Improving farmer knowledge on AMR and AMU in plant production and protection and on alternatives to minimize the use of pesticides that contain antimicrobial substances by reviewing extension material and implementing Farmer Field School Programs focusing on, for example, integrated pest management (IPM), biological control and the use of disease-resistant crop varieties.
The related work plan will be implemented through a coordinated, multisectoral, One Health approach that is key to addressing AMR in the context of the 2030 Agenda for Sustainable Development and in support of the FAO Action Plan on AMR 2021–2025.
2.1.2. Barriers to Change—Local Level
AMR can be considered a social problem, thereby requiring social solutions [8
]. Consequently, theory and methods from across the social sciences are necessary to undercover and understand the multiple and interacting environments and drivers from which AMR emerges and is transmitted among people, animals, plants, and the environment. These environments and factors are influenced and impacted by the activities of those manufacturing, regulating, selling, prescribing, and using antimicrobials, with many practices along value chains being enabled, encouraged, or constrained by broader sociocultural, political, and economic structures. Benchmarking tools (farmer-to-farmer comparison) can also have a potential role in enabling livestock producers to see how their AMU compares to comparators in the national and production system context, and therefore they can represent a relevant approach to engaging livestock producers in changing behaviors.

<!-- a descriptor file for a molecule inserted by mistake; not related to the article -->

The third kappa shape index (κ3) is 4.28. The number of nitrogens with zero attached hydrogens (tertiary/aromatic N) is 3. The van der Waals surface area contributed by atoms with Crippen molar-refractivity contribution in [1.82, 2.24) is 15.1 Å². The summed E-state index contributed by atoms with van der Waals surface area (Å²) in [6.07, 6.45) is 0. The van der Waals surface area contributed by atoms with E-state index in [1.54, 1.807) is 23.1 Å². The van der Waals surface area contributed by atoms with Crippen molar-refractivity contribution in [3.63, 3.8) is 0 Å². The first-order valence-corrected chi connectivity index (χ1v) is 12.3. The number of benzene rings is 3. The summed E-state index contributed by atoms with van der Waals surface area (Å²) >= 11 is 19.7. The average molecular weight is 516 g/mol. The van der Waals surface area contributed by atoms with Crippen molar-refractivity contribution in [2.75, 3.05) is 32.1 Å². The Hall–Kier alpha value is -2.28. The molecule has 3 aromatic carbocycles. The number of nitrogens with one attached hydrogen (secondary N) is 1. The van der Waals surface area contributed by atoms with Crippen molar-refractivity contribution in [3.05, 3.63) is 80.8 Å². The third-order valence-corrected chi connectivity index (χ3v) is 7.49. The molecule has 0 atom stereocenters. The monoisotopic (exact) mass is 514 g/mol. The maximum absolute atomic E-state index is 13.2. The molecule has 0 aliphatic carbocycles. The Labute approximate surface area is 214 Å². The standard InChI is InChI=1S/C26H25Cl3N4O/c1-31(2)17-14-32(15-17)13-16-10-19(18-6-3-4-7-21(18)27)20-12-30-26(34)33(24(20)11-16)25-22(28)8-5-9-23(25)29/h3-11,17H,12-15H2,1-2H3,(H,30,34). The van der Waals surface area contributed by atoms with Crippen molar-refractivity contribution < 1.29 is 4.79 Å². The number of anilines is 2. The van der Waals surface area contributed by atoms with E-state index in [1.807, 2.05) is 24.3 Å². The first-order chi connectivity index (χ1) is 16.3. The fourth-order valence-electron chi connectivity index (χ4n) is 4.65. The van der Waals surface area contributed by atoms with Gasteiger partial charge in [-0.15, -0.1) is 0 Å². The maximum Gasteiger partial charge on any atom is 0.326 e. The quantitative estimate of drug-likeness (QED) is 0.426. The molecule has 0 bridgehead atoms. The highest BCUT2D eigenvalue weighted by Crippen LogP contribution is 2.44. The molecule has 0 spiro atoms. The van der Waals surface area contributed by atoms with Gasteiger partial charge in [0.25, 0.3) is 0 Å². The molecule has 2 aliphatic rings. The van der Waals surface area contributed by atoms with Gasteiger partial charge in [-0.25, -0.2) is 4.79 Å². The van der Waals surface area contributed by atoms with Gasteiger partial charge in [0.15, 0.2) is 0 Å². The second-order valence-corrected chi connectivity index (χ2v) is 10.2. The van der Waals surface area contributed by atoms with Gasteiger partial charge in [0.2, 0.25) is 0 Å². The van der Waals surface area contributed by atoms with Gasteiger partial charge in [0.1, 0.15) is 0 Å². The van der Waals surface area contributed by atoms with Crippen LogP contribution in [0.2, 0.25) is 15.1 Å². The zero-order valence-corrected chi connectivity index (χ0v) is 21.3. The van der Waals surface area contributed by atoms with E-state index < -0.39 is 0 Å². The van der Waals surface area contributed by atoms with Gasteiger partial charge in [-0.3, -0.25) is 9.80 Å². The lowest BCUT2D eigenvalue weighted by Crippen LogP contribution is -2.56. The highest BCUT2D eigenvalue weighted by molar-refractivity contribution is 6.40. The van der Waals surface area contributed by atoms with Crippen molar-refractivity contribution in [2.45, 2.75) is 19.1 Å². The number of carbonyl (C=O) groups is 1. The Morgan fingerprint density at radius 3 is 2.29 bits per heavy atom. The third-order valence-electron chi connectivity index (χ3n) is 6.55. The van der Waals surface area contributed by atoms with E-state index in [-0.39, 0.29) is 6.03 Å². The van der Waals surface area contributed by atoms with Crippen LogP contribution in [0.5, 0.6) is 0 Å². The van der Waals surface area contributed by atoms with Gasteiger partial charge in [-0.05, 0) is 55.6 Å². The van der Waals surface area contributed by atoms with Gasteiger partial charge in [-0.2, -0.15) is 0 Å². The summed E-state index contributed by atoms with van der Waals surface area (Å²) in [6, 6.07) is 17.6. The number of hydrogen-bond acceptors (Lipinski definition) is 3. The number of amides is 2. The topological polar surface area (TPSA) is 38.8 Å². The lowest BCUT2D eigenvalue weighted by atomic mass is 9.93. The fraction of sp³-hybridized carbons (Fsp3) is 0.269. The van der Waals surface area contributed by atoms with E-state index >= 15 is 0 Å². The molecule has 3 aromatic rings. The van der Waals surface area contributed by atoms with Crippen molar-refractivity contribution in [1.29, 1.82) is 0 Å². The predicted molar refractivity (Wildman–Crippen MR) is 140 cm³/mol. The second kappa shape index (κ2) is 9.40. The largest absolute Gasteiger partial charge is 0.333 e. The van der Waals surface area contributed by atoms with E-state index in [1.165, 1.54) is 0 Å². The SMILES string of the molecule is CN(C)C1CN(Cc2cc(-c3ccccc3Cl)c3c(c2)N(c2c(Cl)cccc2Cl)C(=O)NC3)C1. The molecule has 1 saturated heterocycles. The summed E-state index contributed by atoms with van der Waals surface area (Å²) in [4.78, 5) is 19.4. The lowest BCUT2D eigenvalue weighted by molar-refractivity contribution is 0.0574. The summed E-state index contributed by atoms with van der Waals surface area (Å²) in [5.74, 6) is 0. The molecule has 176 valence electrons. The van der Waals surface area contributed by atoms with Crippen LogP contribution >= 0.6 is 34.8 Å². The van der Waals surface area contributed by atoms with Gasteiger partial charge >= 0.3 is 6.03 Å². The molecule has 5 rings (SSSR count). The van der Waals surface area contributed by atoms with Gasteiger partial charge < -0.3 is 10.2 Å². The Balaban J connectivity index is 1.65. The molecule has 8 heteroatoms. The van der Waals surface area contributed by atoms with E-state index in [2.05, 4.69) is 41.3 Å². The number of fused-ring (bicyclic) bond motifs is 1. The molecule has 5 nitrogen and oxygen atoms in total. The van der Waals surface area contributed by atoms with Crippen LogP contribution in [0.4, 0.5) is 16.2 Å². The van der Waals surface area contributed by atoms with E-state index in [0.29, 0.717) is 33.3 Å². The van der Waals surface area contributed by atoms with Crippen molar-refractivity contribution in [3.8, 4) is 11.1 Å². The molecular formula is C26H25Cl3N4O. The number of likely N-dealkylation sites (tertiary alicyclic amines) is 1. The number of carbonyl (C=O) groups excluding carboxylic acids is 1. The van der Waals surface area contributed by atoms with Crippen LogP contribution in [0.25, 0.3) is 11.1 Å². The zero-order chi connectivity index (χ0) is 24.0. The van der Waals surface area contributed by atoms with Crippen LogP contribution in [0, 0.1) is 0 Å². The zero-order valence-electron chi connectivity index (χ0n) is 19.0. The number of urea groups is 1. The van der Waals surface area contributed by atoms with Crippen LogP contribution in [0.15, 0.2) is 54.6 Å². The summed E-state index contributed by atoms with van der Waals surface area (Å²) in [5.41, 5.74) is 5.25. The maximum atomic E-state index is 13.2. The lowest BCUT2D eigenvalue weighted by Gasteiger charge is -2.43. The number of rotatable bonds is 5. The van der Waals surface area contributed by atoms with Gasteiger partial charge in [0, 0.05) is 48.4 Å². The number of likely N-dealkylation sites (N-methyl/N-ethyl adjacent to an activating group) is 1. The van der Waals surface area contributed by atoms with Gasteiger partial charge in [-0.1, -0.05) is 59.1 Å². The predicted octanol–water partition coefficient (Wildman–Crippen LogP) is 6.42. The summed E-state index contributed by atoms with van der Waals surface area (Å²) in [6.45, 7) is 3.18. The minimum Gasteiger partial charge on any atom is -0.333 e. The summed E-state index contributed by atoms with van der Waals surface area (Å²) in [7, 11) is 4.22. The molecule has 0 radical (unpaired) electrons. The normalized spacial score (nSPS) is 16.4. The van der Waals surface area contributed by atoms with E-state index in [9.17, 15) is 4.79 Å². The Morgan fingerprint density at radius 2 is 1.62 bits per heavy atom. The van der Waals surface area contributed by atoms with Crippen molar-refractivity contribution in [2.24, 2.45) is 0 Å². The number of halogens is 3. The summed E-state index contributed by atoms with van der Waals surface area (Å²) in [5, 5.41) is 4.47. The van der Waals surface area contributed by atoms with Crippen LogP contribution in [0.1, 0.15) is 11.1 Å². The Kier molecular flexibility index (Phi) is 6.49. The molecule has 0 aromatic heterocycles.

To begin understanding these influencers and drivers, the FAO has been exploiting the power of mixed-methods qualitative and quantitative approaches to identify the knowledge, attitudes, and practices that drive AMR, including patterns of antimicrobial use and practices for on-farm infection prevention and control. This “bottom-up approach” emphasizes that interventions and strategies to address AMR must be evidence-based and should draw upon knowledge, attitudes, and practices displayed by a wide range of stakeholders with the power to affect AMR in the agrifood sector, including farmers, animal health professionals, agrifood producers, policymakers and citizens [9